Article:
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Latest research findings in innovations-report

innovations-report is an interdisciplinary forum for publishing research results and strengthening scientific collaboration.

The science, industry and economic forum functions as a knowledge network by shedding light on innovations resulting from scientific research. Modern research benefits from an active exchange between various disciplines to produce innovations inspired and driven forward through interdisciplinary communications. The forum's more than 8,200 global content partners publish up-to-date research findings from all scientific disciplines in more than 260,000 publications. By publishing scientific studies, informative statistics and trend-setting innovations, the forum acts as a catalyst for further research and networking.

Research results from all scientific disciplines

innovations-report purposely avoids focusing on specific fields of science. Up-to-dateinnovations across all scientific disciplines published by research-intensive companies as well as by well-known scientific institutes can be retrieved through innovations-report. The social sciences are represented, as well as all fields of the natural sciences such as astronomy and physics or life sciences. The forum also publishes innovative ideas from such fields asmedicine, information technology, ecology and many other disciplines. Given that global research requires an interdisciplinary network that is broad as possible, the international publication of periodically ground-breaking innovations is in the best interest of science.

Future-oriented companies are committed to research

Any company that wants to remain globally competitive requires independent research in its fields of expertise. The necessary inspiration can be provided by scanning innovations-report for research results from every corner of the world. Innovations created on the other side of the globe can serve to advance one's own ideas. This leads to continuously improved services, products and manufacturing processes adapted to changing global market conditions. Patents increase the value of a company and can have a significantly positive impact on revenues. The exchange of scientific knowledge takes place at the onset of each new innovation however.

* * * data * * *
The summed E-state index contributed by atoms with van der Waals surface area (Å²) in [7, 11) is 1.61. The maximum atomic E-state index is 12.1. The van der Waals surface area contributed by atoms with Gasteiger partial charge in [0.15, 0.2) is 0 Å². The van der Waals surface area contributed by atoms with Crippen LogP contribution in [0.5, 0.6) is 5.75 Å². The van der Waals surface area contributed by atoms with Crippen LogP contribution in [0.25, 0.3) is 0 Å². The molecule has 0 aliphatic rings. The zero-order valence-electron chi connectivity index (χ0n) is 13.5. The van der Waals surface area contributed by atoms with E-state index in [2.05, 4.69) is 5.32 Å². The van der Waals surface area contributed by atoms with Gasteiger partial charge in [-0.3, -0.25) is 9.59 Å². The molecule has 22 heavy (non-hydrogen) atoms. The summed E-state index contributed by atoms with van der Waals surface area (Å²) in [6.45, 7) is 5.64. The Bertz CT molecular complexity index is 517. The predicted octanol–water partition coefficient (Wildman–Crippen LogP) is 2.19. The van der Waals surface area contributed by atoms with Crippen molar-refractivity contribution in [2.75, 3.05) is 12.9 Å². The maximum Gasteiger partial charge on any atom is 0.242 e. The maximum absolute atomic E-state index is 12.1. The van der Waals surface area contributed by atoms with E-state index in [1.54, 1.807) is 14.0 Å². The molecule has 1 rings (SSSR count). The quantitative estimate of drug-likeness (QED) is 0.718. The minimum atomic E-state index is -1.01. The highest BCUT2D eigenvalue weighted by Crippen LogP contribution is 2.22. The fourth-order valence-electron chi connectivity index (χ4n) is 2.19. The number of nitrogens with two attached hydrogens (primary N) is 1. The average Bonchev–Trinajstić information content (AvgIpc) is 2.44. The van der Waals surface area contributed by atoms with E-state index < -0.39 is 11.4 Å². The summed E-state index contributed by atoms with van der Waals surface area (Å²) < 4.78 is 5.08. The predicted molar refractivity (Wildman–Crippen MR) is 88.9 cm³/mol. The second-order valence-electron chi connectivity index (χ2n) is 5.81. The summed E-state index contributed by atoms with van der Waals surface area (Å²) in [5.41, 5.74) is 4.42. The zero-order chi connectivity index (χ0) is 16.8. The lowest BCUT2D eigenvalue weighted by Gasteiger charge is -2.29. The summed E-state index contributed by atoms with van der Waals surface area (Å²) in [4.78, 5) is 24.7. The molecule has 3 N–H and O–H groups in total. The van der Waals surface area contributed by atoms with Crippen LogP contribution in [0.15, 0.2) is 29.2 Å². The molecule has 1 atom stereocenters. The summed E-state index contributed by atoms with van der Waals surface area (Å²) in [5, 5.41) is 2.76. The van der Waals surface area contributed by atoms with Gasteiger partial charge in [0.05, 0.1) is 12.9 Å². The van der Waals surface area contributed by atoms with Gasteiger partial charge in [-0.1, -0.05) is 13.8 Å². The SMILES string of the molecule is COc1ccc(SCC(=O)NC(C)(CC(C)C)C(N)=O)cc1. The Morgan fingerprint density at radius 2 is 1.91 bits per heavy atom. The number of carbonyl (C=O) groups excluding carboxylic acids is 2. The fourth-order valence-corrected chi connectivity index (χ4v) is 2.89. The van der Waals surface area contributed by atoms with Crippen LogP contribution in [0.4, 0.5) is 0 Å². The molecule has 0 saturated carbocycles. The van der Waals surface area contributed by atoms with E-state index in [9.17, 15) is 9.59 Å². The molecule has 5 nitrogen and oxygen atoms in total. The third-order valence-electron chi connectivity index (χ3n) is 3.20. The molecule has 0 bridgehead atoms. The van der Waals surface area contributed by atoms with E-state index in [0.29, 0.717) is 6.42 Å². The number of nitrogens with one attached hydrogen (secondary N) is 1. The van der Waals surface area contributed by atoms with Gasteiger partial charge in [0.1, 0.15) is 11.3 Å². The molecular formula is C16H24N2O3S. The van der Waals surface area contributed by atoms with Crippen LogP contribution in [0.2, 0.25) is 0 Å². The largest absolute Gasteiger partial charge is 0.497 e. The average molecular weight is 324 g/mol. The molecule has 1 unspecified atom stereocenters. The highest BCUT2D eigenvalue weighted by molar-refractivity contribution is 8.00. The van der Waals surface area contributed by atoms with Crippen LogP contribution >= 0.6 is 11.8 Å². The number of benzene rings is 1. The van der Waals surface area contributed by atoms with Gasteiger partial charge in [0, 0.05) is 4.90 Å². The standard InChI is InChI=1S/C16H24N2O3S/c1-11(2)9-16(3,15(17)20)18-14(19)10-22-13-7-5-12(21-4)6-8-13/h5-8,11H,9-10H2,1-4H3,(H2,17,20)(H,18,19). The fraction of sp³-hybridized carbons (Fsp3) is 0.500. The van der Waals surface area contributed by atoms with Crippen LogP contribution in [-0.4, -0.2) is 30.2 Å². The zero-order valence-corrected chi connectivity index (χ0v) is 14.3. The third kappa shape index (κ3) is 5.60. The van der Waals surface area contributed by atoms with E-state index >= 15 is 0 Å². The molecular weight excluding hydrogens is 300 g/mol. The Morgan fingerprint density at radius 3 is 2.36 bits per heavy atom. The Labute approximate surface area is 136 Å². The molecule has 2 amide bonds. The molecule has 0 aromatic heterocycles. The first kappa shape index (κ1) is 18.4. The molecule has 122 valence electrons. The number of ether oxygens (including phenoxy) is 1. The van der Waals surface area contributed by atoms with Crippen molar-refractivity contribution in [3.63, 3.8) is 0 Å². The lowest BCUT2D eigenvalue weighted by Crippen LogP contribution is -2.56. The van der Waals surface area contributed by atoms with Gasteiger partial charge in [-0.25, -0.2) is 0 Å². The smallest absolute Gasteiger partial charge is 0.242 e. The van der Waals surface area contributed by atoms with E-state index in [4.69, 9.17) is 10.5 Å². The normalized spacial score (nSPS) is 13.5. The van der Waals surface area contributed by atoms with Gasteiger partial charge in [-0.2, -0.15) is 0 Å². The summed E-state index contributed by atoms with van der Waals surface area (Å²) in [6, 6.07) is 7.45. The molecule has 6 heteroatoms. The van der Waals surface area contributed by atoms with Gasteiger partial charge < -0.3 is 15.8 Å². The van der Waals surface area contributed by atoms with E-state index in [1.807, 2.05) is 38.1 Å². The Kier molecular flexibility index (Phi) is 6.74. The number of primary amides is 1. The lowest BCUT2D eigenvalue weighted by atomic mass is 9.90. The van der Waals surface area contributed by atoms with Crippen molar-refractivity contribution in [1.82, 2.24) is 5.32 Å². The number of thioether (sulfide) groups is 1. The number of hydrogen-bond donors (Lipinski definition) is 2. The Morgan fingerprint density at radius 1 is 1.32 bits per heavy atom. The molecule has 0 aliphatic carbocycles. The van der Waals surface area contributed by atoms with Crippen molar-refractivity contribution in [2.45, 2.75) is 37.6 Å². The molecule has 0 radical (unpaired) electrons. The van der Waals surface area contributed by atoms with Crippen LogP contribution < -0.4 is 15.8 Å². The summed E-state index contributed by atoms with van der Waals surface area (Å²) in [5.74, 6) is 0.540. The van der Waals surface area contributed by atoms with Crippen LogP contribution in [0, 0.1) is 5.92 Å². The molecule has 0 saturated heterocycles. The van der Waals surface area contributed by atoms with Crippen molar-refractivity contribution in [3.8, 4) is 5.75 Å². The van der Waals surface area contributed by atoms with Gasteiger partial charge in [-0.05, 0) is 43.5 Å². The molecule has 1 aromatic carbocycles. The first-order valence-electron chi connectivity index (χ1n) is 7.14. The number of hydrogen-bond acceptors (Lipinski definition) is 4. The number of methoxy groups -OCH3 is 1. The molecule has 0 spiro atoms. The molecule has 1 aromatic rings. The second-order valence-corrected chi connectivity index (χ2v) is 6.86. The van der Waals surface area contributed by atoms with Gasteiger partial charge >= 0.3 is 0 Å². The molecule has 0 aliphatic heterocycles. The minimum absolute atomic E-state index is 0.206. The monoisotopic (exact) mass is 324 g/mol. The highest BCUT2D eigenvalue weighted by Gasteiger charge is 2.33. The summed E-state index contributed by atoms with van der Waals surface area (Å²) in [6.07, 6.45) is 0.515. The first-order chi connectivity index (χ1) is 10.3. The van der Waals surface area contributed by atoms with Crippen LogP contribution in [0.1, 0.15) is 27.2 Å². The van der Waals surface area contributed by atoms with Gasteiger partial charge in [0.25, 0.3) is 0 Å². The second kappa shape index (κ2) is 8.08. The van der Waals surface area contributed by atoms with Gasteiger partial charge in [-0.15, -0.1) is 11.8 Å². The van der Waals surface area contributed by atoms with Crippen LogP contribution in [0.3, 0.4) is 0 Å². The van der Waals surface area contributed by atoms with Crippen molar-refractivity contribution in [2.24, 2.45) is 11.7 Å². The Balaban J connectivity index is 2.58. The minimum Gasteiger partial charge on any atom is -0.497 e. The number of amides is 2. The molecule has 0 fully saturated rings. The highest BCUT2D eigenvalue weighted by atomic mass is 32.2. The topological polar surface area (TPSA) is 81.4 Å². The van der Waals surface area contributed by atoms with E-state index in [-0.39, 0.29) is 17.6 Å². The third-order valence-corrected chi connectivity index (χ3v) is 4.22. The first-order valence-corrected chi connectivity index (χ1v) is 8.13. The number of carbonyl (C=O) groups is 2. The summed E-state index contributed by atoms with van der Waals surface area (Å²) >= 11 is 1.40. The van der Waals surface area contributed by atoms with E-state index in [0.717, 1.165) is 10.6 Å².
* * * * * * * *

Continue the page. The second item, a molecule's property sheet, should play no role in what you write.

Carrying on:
Research and new innovations chart the course

Modern scienceis charting the course of the future, but not only for companies. Global research efforts regularly lead to new findings that impact people's current and future lives. State-of-the-art innovations can make day-to-day tasks increasingly simpler, ease the burden on our ecological system and promote human health. The most effective way to do this is through the interdisciplinary exchange of knowledge in all areas of research. Innovations must offer positive utility in order to benefit many people. When knowledge is made available to as broad an audience as possible and if it precisely outlines the advantages and disadvantages of a new innovation, researchers can then optimize how the results are used. p>

Scientific networking creates platform for sharing experiences

The sharing of research results has a long tradition, even prior to the digital age. Rapid advances in science can be traced in particular tointense, international collaboration in the area of innovations. Thanks to the Internet, new innovations can be divulged much faster to a broad base of interest groups these days. That means scientific developments are advancing faster than ever before. Research is not an end in itself, even though researchers can find a degree of personal satisfaction in their innovations. All innovations that derive from global research activities should be made available to the broadest range of interest groups to keep research from becoming a dead-end street. In many cases a new innovation can always be enhanced. Networking thus stimulates the development of the innovation and constantly pushes scientific research in new directions.

Welcome to innovations-report,

the cutting-edge research, industry and business platform that promotes dynamic innovation and networking.

With content from more than 8,200 partners and 260,000 publications, innovations-report offers up-to-date R&D results and information on leading-edge technologies, processes, products and services from innovative companies and well-known research institutes around the world, thus making us a key driver of global innovation.